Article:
The Geometry E was launched in 2022 and has recently been selling around 3,500 units per month in China.

Dacia Spring's competitors
Geely Geometry E

The Geometry E offers a 29.67 kWh battery, with 30 minute DC charging, for 69,800 RMB, or €8,930. Deals can be found for 65,800 RMB (€8,440).

As well as being a bit larger than our Dacia–Dongfeng twins, the motor is more powerful at 60 kW (versus 33 kW for the twins). The CLTC rated range for this battery is still just over 300 km, so its trip capability between DC charges is modest, around 150 km at highway speeds, but matches that of the twins (see part one for discussion).

There’s also the option of a larger 39.3 kWh battery for 84,800 RMB (€10,880) for those wanting ~33% more range. Deals on this one can be had for 79,800 RMB  (€10,245).

All variants come with a 4 year, 100,000 km vehicle warranty (and the usual 8 year battery warranty). As with all these models, there are plenty of video reviews to be found online if you want more of a feel for the Geometry E.

Some Geely badged vehicles are on sale in parts of Europe already (e.g., Serbia), but the Geometry E is not (yet?) offered. Perhaps the Geometry E could be badged as a Smart (one of Geely’s other brands) and brought to Europe that way.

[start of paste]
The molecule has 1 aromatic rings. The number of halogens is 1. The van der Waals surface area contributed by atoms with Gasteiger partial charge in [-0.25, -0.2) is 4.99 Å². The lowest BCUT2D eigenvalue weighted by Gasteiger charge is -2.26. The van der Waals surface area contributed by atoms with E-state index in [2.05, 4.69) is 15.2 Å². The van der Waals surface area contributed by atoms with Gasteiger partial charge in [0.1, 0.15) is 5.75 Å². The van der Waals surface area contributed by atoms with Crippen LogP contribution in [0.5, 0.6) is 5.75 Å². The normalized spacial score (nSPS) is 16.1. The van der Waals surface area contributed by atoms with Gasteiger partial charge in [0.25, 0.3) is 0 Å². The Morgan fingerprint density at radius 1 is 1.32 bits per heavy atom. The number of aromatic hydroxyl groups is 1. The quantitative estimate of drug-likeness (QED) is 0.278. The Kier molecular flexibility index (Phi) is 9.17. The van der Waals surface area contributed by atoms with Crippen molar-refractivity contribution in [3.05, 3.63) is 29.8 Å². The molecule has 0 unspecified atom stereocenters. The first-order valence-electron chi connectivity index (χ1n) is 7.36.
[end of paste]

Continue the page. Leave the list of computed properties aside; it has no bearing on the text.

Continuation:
Neta Aya

The Neta Aya is of a similar form factor to the Geometry E, and also very close in dimensions (length 4,070 mm, height 1,540 mm), and about 30 centimetres longer than the Dacia–Dongfeng twins.

The current Aya model is an update on the Neta V, which launched in 2020. The Aya sells around 2,000 units per month in China. It is also on sale in Thailand, Malaysia, Indonesia, and other countries in SE Asia.

The Aya comes with a base battery of 33.9 kWh and DC charging in around 30 minutes. CLTC range on this version is 318 km, and should slightly exceed the twins for real-world range, on those occasional days out.

The Aya’s motor power is 40 kW, lower than the Geometry E’s, but higher than the twins’. The MSRP for this entry version is 65,800 RMB, or €8,450. Deals, however, can be found for 58,800 RMB, or €7,550.

There is of course a larger battery option, with 40.93 kWh, available for an MSRP of 76,800 RMB, or €9,860. Deals can bring this down to 69,800 RMB (€8,960). This has a CLTC rating of 401 km, which should translate to around 200 km at modest European highway/national route speeds in fair conditions.

The vehicle warranty on all variants is 3 years, 120,000 km, with 8 years on the battery.